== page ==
# Calculate |Psi(x,t)|^2

## Homework Statement

This is Exercise 9 from chapter 15 of merzbacer. It asks to find $\lvert\psi(x,t)\rvert^2$ given:

$$\psi(x,t)=[2\pi(\Delta x)_0^2]^{-1/4}\left[1+\frac{i\hbar t}{2m(\Delta x)_0^2} \right]^{-1/2} \exp\left[\frac{-\frac{x^2}{4(\Delta x)_0^2}+ik_0x-ik_0^2\frac{\hbar t}{2m}}{1+\frac{i\hbar t}{2m(\Delta x)_0^2}}\right]$$

## Homework Equations

$$\lvert\psi(x,t)\rvert^2=\psi^*(x,t)\psi(x,t)$$

$$(\Delta x)^2=\langle x \rangle^2 - \langle x^2\rangle$$

$$i\hbar\frac{d}{dt}\langle A \rangle = \langle[A,H]\rangle + \left\langle\frac{\partial A}{\partial t} \right\rangle$$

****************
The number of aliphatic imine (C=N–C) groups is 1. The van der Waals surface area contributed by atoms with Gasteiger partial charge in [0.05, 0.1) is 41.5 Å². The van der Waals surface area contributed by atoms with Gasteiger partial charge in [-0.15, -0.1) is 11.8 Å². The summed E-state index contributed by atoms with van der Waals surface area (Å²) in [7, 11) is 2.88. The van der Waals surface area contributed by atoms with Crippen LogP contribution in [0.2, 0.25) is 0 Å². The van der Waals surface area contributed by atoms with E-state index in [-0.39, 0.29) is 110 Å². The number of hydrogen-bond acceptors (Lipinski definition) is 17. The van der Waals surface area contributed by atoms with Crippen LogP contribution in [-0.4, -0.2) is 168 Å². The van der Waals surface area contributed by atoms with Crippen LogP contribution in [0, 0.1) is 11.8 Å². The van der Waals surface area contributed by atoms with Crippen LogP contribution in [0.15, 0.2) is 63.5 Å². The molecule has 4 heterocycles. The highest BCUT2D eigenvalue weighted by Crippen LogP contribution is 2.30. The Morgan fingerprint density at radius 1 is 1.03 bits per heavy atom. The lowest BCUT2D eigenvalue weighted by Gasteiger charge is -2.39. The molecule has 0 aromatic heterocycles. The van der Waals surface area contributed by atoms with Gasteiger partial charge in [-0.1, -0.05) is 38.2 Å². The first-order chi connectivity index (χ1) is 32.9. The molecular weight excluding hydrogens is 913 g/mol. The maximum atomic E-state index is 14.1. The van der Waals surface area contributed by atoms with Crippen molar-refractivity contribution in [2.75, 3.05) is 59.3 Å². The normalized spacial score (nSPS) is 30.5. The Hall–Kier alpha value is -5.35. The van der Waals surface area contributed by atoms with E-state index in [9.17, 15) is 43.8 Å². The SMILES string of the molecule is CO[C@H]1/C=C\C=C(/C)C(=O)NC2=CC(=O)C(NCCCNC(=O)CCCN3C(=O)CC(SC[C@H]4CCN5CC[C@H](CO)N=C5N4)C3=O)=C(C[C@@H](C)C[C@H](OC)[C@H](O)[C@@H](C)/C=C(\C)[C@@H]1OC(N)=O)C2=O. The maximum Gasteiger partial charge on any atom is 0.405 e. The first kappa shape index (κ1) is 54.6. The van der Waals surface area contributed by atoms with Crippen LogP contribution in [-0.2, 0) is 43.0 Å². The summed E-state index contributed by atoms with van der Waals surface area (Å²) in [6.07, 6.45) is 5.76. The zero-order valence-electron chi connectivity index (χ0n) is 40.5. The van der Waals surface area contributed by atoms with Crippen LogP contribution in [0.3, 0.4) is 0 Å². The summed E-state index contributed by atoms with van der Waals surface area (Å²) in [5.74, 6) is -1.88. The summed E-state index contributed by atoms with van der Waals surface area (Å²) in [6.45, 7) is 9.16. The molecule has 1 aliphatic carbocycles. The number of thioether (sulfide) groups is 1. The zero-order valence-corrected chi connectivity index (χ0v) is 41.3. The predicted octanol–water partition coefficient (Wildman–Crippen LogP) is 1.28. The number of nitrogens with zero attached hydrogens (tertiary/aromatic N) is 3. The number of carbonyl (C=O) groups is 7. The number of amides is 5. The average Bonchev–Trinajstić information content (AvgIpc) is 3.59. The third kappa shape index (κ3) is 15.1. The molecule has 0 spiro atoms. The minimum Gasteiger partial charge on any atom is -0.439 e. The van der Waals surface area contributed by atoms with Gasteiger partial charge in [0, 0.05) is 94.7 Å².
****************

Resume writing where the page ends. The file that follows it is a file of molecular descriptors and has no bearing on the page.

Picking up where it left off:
## The Attempt at a Solution

My question is quick and qualitative: is there..an easier way of doing this than the brute force way? I mean, am I not seeing something? Or is this problem as useless as it seems?

I am not allowed to use a computer in any way.

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It looks like lots of stuff will cancel out when you do it "brute force." But, you're not looking for any particular final value (e.g. the expectation value of 'x,' etc), so there isn't really anything to take a short-cut towards.

Remember that in order to calculate the integral

$$\exp[i\theta]\cdot \exp[-i\theta]=1$$

where theta is the content of the exponential part
So calculations reduce.

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